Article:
That Touch Of Mink (1962)

by Paul on January 10, 2013

Post image for That Touch Of Mink (1962)

 ★★★

 

By the 1960’s, Cary Grant had found a comfortable groove in his career that made it possible to make enjoyable films that required a minimal amount of effort. Under his own production company, Granart Productions, he made several That Touch Of Mink (1962)successful movies, including the romantic comedy, “That Touch Of Mink”.

Cary Grant plays the extremely wealthy and handsome Philip Shayne. While riding to work one morning, his car drives through a puddle, splashing Cathy Timberlake (Doris Day) who is standing on the curb. Her dress is ruined and she is furious that his car didn’t even stop to check on her.

Later that day, Shayne sees Timberlake from his office window and sends his financial advisor, Roger (Gig Young), to apologize for what happened. Roger is a frustrated employee who loathes himself for selling out and taking this job. He is tired of watching Shayne get That Touch Of Mink (1962)everything he wants in both his business and romantic life. When Roger talks with Cathy and sees how angry she is about her dress, he convinces her to come up to Shayne’s office and let him have a piece of her mind.

When she gets there, Cathy instantly falls for Shayne’s charm and finds herself spending the rest of the day attached to him. Shayne invites her to go away on a trip around the world with him, but he makes it painfully obvious that he isn’t looking for a wife, just a “companion”. Cathy wants to follow her heart and be with Shayne, but is afraid of being the younger trophy girl.That Touch Of Mink (1962)

“That Touch Of Mink” is a lighthearted, extremely predictable, yet highly comical film. It doesn’t pretend to be anything complex and that is why it works so well. Doris Day is the butter and eggs girl of romantic comedies. Every time she shows up you know it will be a hit. She had teamed with director Delbert Mann the year before on “Lover Come Back”, and both films proved to play to her strengths, while being a commercial success. This was certainly the type of film that lets her shine, and she fully took advantage of this Academy Award nominated script.

That Touch Of Mink (1962)The fun of “That Touch Of Mink” is in the reoccurring screwball moments. Gig Young delivers a consistent amount of screwball and slapstick, making him the biggest source of laughs throughout the film. Cary Grant is funny, but of the three leading characters, his lacks the witty dialogue. Also, with the character of Philip Shayne only looking for a sexual relationship, it is hard to feel sorry for him. The audience is actually rooting against his character, and that is never a good thing for Cary Grant fans.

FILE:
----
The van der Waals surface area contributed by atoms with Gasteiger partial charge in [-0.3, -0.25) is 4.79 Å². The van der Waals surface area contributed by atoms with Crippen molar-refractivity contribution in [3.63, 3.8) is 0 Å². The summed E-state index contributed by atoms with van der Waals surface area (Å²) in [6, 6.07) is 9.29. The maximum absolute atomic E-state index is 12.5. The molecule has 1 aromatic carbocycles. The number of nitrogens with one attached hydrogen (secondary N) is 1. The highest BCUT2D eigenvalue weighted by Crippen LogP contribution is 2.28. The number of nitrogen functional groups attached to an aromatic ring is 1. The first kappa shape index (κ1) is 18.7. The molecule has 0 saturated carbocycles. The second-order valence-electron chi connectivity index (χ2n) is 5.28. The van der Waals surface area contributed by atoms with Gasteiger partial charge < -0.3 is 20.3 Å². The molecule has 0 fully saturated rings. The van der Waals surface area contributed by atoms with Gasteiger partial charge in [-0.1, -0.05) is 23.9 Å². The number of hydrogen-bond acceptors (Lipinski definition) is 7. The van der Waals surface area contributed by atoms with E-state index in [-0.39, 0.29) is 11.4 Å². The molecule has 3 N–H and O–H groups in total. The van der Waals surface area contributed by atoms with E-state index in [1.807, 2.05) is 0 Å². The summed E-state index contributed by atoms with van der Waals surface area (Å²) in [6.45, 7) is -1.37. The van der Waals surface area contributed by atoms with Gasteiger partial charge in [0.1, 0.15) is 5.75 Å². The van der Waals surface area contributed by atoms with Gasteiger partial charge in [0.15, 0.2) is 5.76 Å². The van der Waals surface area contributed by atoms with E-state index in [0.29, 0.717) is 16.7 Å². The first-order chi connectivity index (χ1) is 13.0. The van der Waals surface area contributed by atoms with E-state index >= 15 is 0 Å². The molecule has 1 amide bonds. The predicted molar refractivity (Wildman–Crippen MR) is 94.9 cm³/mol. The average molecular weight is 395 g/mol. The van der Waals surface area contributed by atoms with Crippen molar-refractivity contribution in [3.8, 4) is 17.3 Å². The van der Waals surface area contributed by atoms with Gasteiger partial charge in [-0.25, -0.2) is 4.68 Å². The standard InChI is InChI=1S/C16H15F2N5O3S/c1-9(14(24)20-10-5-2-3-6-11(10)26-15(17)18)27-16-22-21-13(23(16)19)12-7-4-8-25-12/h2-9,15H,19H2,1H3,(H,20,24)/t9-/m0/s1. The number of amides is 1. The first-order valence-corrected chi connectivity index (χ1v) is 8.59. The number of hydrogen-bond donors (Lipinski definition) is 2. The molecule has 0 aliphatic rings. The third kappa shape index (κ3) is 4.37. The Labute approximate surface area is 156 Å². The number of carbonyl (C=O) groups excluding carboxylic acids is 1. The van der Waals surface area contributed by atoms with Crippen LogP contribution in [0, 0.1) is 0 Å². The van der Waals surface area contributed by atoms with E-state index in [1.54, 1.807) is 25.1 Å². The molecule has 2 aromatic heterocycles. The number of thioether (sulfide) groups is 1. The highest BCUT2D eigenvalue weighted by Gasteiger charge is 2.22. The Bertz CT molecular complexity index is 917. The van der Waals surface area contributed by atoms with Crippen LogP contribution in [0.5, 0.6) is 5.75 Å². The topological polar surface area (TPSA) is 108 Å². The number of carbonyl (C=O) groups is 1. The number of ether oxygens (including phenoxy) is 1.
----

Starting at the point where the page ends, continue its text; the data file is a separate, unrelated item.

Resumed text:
Despite any small flaws with the film, it still easily became of one the highest grossing film of the year, and found itself nominated for three Academy Awards. It’s the kind of film that if released in today’s market would be a Valentine’s Day release,That Touch Of Mink (1962) prompting couples across the country to enjoy this delightful onscreen pair. Of course when you look at the history of actresses who worked next to Grant, he seemed to make them all look good, and also, the numerous men who worked with Day always came out looking their best as well. It’s too bad they weren’t given the opportunity to work together again.

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{ 6 comments… read them below or add one }

Sofia January 10, 2013 at 7:06 AM

I agree, it’s a nice film, but it’s nothing new. As for Cary Grant, I actually like to see him in unflattering roles, but I suppose audiences those days weren’t so willing to give up on the perfect gentleman prototype.

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Paul January 10, 2013 at 7:27 AM

He spent so many years as the “perfect” man, I don’t know if he could have survived trying to make people hate him. Well, maybe he would survive, but it would have been hard to swallow.

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Sofia January 10, 2013 at 8:01 AM

I think he almost managed that in some of his Hitchcock collaborations… but even though his characters weren’t perfect in any of them, they always redeemed themselves in the end. He came really close with Suspicion, until that whole “you must change the ending” issue – still, his character was despicable in that film.

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Paul January 10, 2013 at 8:20 AM

that’s an interesting point. Perhaps if “Suspicion” had ended properly, he could be viewed differently. His character was pretty uninviting and everyones always feels sorry for Fontaine because Grant made a us dislike him so much.

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R.A. Kerr January 13, 2013 at 10:42 AM

I love Gig Young in this movie. In my opinion, he is the best thing about it, besides Doris Day’s wardrobe.

Frankly, I think Day is too old for this role and, as a result, I have a hard time buying into this movie. However, the sets and the aforementioned wardrobe are gorgeous.

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Paul January 13, 2013 at 1:14 PM

Gig Young was the difference between this movie being tolerable, and it being enjoyable. His humor fit perfectly into the chemistry of Grant and Day.
I hadn’t really thought about Day being to old for the role, mostly because Grant is still so much older, but I think you may be right. Obviously in Grant’s next film, “Charade” (1963), the age difference between Grant and Audrey Hepburn doesn’t seem weird at all.

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